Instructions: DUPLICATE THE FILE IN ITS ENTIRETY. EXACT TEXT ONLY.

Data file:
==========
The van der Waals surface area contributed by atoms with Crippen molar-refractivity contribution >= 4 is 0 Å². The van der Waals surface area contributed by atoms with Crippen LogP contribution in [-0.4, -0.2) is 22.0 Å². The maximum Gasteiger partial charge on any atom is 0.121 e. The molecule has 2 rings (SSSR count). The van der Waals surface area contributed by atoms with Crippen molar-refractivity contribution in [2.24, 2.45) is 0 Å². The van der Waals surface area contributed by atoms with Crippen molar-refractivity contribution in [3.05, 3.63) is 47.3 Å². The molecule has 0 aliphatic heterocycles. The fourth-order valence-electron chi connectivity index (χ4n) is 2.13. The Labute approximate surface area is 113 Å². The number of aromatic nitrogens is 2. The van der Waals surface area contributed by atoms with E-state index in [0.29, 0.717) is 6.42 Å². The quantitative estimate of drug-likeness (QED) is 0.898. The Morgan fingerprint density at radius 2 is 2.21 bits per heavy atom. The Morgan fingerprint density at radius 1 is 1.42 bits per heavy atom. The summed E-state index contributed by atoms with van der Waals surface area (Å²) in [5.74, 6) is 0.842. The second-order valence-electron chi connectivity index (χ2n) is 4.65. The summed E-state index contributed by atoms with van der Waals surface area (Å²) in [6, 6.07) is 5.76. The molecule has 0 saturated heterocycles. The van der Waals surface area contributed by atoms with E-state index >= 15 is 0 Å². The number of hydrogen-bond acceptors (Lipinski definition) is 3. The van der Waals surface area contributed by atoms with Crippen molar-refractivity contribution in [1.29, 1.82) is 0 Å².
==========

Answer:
The van der Waals surface area contributed by atoms with Crippen molar-refractivity contribution >= 4 is 0 Å². The van der Waals surface area contributed by atoms with Crippen LogP contribution in [-0.4, -0.2) is 22.0 Å². The maximum Gasteiger partial charge on any atom is 0.121 e. The molecule has 2 rings (SSSR count). The van der Waals surface area contributed by atoms with Crippen molar-refractivity contribution in [2.24, 2.45) is 0 Å². The van der Waals surface area contributed by atoms with Crippen molar-refractivity contribution in [3.05, 3.63) is 47.3 Å². The molecule has 0 aliphatic heterocycles. The fourth-order valence-electron chi connectivity index (χ4n) is 2.13. The Labute approximate surface area is 113 Å². The number of aromatic nitrogens is 2. The van der Waals surface area contributed by atoms with E-state index in [0.29, 0.717) is 6.42 Å². The quantitative estimate of drug-likeness (QED) is 0.898. The Morgan fingerprint density at radius 2 is 2.21 bits per heavy atom. The Morgan fingerprint density at radius 1 is 1.42 bits per heavy atom. The summed E-state index contributed by atoms with van der Waals surface area (Å²) in [5.74, 6) is 0.842. The second-order valence-electron chi connectivity index (χ2n) is 4.65. The summed E-state index contributed by atoms with van der Waals surface area (Å²) in [6, 6.07) is 5.76. The molecule has 0 saturated heterocycles. The van der Waals surface area contributed by atoms with E-state index >= 15 is 0 Å². The number of hydrogen-bond acceptors (Lipinski definition) is 3. The van der Waals surface area contributed by atoms with Crippen molar-refractivity contribution in [1.29, 1.82) is 0 Å².